Sign language interpretation is part skill, part smarts, and a little bit of pixie dust. What are the qualities that elevate a sign language interpreter to an artist? Brandon Arthur provides his perspective on raising the bar.
You know them, the sign language interpreter “everyone loves, everyone wants to hire, and everyone wants to work with.” Where do people with this perfect blend of supernatural skill and inviting personality come from? Regardless of the answer, I believe we can agree that these amazing people exist in small numbers—only a handful per community. Though small in number, the positive impact of their work and interactions is far reaching. These interpreters clearly approach their daily work differently and in that difference I would call them artists.
I know…I know…artists are difficult to categorize and often defy classification. While this is true, there are characteristics consistently held in common by this group of sign language interpreting artists that the rest of us mere mortals can learn from.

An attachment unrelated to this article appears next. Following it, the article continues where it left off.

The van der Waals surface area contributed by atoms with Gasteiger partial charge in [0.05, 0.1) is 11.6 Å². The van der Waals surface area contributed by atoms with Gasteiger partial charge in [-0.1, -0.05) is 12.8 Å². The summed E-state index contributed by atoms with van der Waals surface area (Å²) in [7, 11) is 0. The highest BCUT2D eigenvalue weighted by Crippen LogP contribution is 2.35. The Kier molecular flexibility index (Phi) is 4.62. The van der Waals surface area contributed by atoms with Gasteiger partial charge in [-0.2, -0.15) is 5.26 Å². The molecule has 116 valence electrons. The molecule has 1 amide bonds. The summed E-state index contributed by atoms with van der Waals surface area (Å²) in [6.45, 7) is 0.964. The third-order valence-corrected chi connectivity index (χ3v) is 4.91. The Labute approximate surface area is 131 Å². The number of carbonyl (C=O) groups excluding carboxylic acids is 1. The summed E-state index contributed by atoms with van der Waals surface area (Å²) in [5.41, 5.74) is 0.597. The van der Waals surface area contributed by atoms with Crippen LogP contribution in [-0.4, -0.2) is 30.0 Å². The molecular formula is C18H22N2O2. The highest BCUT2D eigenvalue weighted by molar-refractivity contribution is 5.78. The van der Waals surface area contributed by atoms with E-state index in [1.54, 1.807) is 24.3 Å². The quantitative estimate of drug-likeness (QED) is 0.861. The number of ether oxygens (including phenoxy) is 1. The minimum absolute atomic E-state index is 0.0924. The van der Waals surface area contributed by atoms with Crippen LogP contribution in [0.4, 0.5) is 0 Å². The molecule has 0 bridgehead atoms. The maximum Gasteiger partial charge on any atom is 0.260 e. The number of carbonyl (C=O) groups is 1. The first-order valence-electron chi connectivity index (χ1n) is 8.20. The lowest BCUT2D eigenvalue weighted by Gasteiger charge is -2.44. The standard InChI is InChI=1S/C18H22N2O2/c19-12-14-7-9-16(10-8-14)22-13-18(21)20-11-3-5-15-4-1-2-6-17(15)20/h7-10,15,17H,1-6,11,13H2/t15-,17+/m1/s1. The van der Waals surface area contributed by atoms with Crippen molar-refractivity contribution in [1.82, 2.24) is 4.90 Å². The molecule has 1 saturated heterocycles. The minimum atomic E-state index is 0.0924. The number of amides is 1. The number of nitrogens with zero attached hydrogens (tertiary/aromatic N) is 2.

Sign Language Interpreter – Artists:
- Believe that art is a choice first, a commitment second, and never a “pastime.”
- Understand that it isn’t the size of the stage, number of people, or the sophistication of those they work with that defines their art or its importance.
- Subscribe to the notion that art is only created when it is freely given.
- Understand that context is everything.
- View the sign language interpreting profession as more than a zero sum game.
- Take ownership of their humanity and the mistakes and flaws in their work that result.
- Don’t minimize the details.
- Embrace the concept that meaningful change begins internally.
When you consider the scarcity of the characteristics listed above, it is clear why there are so few artists in the profession of sign language interpreting and why we desperately need more of them.
It Starts With a Choice
It occurs to me that the daily choice to overcome the inertia of a short-term industry perspective is what prevents most of us from being artists. Regardless of how slow and imperfect the industry progresses lets choose to be among the few in our community with the courage to create art and make a difference.
While aspiring to be a Lou Fant —whose long-term perspective helped establish the early footings of our profession—might be a stretch for most of us, we can be Lou-like in someone’s life today.